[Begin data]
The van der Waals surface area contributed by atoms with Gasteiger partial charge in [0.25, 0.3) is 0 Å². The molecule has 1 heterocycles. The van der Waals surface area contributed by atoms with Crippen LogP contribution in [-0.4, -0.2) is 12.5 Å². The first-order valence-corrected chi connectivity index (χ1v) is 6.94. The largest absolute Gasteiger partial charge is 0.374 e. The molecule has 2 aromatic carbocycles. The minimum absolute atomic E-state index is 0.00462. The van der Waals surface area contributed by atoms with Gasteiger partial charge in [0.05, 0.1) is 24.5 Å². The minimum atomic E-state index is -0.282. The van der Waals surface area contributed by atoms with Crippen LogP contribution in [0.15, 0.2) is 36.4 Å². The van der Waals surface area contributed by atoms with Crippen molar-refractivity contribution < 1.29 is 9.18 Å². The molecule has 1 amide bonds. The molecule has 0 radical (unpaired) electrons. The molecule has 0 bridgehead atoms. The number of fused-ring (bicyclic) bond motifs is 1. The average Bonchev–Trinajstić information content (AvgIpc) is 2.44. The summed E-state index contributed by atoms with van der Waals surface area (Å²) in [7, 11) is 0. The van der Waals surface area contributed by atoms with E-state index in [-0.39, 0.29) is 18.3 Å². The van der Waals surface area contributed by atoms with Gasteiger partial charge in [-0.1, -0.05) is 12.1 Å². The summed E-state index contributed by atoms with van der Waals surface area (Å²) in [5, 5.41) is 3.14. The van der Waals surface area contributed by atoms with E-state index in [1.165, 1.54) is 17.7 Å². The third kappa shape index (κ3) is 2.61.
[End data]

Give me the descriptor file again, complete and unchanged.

The van der Waals surface area contributed by atoms with Gasteiger partial charge in [0.25, 0.3) is 0 Å². The molecule has 1 heterocycles. The van der Waals surface area contributed by atoms with Crippen LogP contribution in [-0.4, -0.2) is 12.5 Å². The first-order valence-corrected chi connectivity index (χ1v) is 6.94. The largest absolute Gasteiger partial charge is 0.374 e. The molecule has 2 aromatic carbocycles. The minimum absolute atomic E-state index is 0.00462. The van der Waals surface area contributed by atoms with Gasteiger partial charge in [0.05, 0.1) is 24.5 Å². The minimum atomic E-state index is -0.282. The van der Waals surface area contributed by atoms with Crippen LogP contribution in [0.15, 0.2) is 36.4 Å². The van der Waals surface area contributed by atoms with Crippen molar-refractivity contribution < 1.29 is 9.18 Å². The molecule has 1 amide bonds. The molecule has 0 radical (unpaired) electrons. The molecule has 0 bridgehead atoms. The number of fused-ring (bicyclic) bond motifs is 1. The average Bonchev–Trinajstić information content (AvgIpc) is 2.44. The summed E-state index contributed by atoms with van der Waals surface area (Å²) in [7, 11) is 0. The van der Waals surface area contributed by atoms with E-state index in [-0.39, 0.29) is 18.3 Å². The van der Waals surface area contributed by atoms with Gasteiger partial charge in [-0.1, -0.05) is 12.1 Å². The summed E-state index contributed by atoms with van der Waals surface area (Å²) in [5, 5.41) is 3.14. The van der Waals surface area contributed by atoms with E-state index in [1.165, 1.54) is 17.7 Å². The third kappa shape index (κ3) is 2.61.